The “Argentine question,” the fact that a peripheral country such as Argentina has been underdeveloped since the war, is not surprising from the standpoint of the currently popular dependency and world-system approaches, but it is paradoxical in relation to a long-standing proposition in social theory. This proposition, a rare instance of theoretical convergence among theorists of different persuasions spanning two centuries, is that a society having a high land-labor ratio and a population shortage will develop an efficient capitalist economy and a democratic polity. Since the land and labor endowments of Argentina appear to fit these specifications, it is in...

  7. 3 Images and Facts: Argentina Against the New Country and Latin American Mirrors
    (pp. 36-93)

    The two models of peripheral society I discussed in Chapter 2 have been used for the characterization of Argentina. Three images have been influential at different points in time: they portray Argentina as a new country, as an underdeveloped, dependent society, and as a dualistic, structurally heterogeneous nation. The first of these images is based on the new country model, and the two others emphasize the external and the internal aspects of the underdevelopment type.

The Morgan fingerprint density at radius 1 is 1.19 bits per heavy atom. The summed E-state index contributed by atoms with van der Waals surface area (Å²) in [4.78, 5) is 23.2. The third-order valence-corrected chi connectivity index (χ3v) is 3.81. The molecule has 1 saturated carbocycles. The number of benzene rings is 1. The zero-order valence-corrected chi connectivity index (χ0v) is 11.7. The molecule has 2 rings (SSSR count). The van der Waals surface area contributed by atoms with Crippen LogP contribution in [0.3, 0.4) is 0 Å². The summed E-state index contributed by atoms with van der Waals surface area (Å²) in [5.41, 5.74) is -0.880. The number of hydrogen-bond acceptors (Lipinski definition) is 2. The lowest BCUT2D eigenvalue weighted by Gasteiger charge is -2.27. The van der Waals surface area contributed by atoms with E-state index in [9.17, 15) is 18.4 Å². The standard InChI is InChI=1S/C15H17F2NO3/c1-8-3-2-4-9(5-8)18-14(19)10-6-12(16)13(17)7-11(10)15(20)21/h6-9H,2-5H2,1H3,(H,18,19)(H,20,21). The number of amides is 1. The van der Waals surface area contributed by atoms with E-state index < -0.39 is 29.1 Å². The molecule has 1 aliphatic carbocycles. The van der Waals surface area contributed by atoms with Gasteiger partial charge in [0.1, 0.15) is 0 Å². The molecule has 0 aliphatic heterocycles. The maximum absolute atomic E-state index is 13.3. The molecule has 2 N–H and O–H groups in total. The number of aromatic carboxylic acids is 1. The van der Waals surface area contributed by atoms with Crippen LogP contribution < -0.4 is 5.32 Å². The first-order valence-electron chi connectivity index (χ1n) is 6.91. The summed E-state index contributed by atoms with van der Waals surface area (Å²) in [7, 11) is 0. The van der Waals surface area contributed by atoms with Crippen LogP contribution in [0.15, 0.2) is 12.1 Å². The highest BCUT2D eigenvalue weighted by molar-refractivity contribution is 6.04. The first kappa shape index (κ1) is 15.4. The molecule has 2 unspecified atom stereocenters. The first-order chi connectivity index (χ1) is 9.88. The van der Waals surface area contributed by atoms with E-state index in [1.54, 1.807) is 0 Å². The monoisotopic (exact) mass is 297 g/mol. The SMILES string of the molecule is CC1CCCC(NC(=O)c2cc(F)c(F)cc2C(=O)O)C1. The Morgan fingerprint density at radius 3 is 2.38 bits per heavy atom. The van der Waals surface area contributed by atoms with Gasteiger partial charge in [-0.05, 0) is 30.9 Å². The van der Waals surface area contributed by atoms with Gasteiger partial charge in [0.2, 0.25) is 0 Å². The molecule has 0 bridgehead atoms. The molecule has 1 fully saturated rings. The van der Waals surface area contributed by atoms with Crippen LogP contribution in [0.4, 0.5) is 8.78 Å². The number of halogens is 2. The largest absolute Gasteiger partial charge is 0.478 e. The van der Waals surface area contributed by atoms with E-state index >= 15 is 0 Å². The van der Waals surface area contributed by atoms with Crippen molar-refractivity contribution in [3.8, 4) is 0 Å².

The representation of Argentina as a new country arose and became established in the period of ascent, particularly around the Centennial (1910), when politicians and...

  8. 4 In Search of Argentina: The Adequacy of Various Factors for the Explanation of the Reversal
    (pp. 94-127)

    This chapter reviews different hypotheses in order to assess their applicability to the Argentine case. I examine the possible role of cultural, socioeconomic, and political factors as determinants of the reversal of development in the country. I consider the validity of bivariate relationships for the elucidation of a process that calls for a multivariate explanation, but this is the most systematic procedure that can be followed. Only by isolating each factor is it possible to assess its plausibility as a determinant and to hypothesize about its interrelationship with other factors.

    This review substantiates the statement I made in Chapter 1;...

  9. 5 Why the State Became Autonomous in the Forties
    (pp. 128-163)

    Even though they illuminate different aspects of the process, standard explanations of the institutionalization of the new industrial and labor policies in the postwar period are not satisfactory to the sociologist.